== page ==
That group of pitchers was joined by another high profile draft pick out of high school, but this was one from the 2017 draft class. Cody Bolton earned his way to the Power in late May before a forearm injury in his ninth start ended his season early. He was pitching great from the start of Spring Training until the game where he got hurt. In his final healthy start, he struck out a career high nine batters. His forearm injury isn’t as serious as MacGregor’s and he’s expected to begin throwing again in December to get ready for 2019.
The pitcher who did the best wasn’t a draft pick, but he was very young. Lefty Domingo Robles turned 20 years old a month into the season, which didn’t stop him from putting up solid stats. In fact, he ended up making his final five starts in Bradenton, after posting a 2.97 ERA and a 1.25 WHIP in 115 innings with West Virginia.
The other starts came from Gavin Wallace, Hunter Stratton, Ike Schlabach, Oddy Nunez and Sergio Cubilete. In case you were still wondering since the intro up top, Schlabach was the only pitcher who was healthy and on the Power roster from Opening Day through the end of the season. He also pitched the best from this group while flipping between long relief and starting. Wallace made 14 start and looked solid, before going to Bradenton, where he was hit hard. Stratton was able to keep runs off of the board during the second half, though he was constantly in trouble with his pitch counts. Cubilete never really bounced back from taking a line drive to the face in April. He had some nice starts here and there, but no consistency. Nunez pitched terrific in August, though he was only with West Virginia because he pitched so poorly in Bradenton.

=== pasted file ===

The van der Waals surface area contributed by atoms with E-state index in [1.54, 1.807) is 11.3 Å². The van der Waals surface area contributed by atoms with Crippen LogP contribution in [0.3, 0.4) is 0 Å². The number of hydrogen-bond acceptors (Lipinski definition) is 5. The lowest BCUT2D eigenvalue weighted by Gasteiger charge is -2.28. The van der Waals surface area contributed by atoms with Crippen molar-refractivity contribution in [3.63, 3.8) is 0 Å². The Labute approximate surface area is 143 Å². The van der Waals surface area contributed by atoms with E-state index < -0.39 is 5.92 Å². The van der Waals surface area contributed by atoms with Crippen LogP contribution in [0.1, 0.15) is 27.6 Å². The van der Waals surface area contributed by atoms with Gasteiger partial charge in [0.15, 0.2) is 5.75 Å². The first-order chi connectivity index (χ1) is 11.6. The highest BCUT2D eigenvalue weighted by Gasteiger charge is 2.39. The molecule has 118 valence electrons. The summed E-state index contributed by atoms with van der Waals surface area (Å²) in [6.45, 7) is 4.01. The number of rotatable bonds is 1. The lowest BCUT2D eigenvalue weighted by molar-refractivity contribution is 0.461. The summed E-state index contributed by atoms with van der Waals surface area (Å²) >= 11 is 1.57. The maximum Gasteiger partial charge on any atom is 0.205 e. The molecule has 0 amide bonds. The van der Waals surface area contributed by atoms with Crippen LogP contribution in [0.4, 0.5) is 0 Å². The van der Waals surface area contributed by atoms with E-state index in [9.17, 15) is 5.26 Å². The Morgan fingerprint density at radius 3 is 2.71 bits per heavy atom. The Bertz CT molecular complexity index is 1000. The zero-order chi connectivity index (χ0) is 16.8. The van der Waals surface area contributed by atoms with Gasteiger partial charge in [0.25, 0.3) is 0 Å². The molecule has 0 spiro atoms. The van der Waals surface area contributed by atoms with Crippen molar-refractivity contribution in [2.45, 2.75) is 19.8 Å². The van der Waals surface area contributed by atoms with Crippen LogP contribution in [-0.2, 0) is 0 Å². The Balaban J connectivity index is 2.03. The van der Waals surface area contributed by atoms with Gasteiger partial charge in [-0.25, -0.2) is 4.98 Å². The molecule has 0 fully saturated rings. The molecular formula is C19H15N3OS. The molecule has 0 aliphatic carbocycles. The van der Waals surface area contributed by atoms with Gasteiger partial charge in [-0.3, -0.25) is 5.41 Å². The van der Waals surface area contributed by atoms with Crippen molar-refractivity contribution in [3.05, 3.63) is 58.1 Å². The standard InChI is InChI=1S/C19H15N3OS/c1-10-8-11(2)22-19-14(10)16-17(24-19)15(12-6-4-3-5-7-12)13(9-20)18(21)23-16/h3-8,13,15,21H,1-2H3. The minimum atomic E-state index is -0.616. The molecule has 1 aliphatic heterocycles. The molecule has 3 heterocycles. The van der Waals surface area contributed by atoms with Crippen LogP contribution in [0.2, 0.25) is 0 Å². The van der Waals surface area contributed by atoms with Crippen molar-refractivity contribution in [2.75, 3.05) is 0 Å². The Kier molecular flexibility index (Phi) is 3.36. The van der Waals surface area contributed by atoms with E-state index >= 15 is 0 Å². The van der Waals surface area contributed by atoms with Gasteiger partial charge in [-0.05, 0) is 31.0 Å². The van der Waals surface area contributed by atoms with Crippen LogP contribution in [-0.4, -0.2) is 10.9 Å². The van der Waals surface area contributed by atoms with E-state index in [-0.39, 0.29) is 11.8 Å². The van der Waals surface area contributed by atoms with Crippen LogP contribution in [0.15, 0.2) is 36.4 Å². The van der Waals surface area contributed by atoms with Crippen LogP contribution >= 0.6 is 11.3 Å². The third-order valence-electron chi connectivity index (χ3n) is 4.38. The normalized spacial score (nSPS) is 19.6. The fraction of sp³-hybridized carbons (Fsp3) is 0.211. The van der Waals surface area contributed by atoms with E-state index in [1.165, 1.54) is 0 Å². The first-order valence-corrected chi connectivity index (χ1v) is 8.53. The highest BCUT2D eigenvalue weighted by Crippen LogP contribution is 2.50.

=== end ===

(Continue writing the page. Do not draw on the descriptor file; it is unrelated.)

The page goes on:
In the bullpen, the Power had a lot of interesting arms that could one day turn into something for the big league club. Blake Weiman dominated early on, was promoted to Bradenton where he had a couple of rough outings mixed in with otherwise solid performances, before finishing the season at Altoona. He could be the best in this relief group despite some hard throwers mixed in with him. Beau Susler isn’t a hard-thrower and isn’t young either, but he put up some strong results. There will be questions about his success until he can show it at an age appropriate level.
Samuel Reyes and Joel Cesar get their fastball into the mid-90s and each had success as a reliever this year with the Power. Reyes was converted to a starter late and finished with six shutout innings. Both are inexperienced for pitchers in Low-A, so while they are older than the young pitchers mentioned up top, they could still have room for growth. Blake Cederlind pitched well in West Virginia, then got hit very hard in Bradenton. He went from a 2.86 ERA and 1.06 WHIP in Low-A, to a 7.59 ERA and a 2.11 WHIP in High-A. He also shows mid-90s velocity, though the secondary pitches need work.
The best story from the bullpen was Elvis Escobar, who began the year as an outfielder with Altoona. In June he was put on the disabled list with a phantom injury and the Pirates began converting him to a pitcher. That happened because he wasn’t hitting at all and he pitched in mop up one day where he hit 94 MPH. Escobar would pitch 15 times with the Power, putting up a 2.08 ERA in 26 innings, with 28 strikeouts. That led to him being promoted to Altoona at the end of the season. We will really see this off-season if he impressed enough on the mound because he’s a minor league free agent this winter.